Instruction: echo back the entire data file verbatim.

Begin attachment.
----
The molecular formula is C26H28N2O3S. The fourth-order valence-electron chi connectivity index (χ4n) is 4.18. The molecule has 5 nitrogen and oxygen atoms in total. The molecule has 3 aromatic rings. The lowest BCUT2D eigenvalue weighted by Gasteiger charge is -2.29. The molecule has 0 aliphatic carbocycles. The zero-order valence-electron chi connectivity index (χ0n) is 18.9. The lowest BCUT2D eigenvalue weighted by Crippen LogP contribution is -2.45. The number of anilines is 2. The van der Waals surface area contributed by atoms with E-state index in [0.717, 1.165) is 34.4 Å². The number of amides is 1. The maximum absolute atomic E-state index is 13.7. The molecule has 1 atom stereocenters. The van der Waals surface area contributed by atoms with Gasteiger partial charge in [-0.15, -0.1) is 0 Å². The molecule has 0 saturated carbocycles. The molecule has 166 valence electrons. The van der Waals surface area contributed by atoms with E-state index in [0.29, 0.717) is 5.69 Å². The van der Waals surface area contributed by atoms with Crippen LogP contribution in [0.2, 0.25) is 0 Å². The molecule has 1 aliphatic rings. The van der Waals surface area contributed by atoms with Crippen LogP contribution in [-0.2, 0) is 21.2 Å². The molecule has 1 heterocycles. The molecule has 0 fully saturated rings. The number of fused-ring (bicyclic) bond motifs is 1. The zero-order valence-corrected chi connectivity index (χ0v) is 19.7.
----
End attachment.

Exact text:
The molecular formula is C26H28N2O3S. The fourth-order valence-electron chi connectivity index (χ4n) is 4.18. The molecule has 5 nitrogen and oxygen atoms in total. The molecule has 3 aromatic rings. The lowest BCUT2D eigenvalue weighted by Gasteiger charge is -2.29. The molecule has 0 aliphatic carbocycles. The zero-order valence-electron chi connectivity index (χ0n) is 18.9. The lowest BCUT2D eigenvalue weighted by Crippen LogP contribution is -2.45. The number of anilines is 2. The van der Waals surface area contributed by atoms with E-state index in [0.717, 1.165) is 34.4 Å². The number of amides is 1. The maximum absolute atomic E-state index is 13.7. The molecule has 1 atom stereocenters. The van der Waals surface area contributed by atoms with Gasteiger partial charge in [-0.15, -0.1) is 0 Å². The molecule has 0 saturated carbocycles. The molecule has 166 valence electrons. The van der Waals surface area contributed by atoms with E-state index in [0.29, 0.717) is 5.69 Å². The van der Waals surface area contributed by atoms with Crippen LogP contribution in [0.2, 0.25) is 0 Å². The molecule has 1 aliphatic rings. The van der Waals surface area contributed by atoms with Crippen LogP contribution in [-0.2, 0) is 21.2 Å². The molecule has 1 heterocycles. The molecule has 0 fully saturated rings. The number of fused-ring (bicyclic) bond motifs is 1. The zero-order valence-corrected chi connectivity index (χ0v) is 19.7.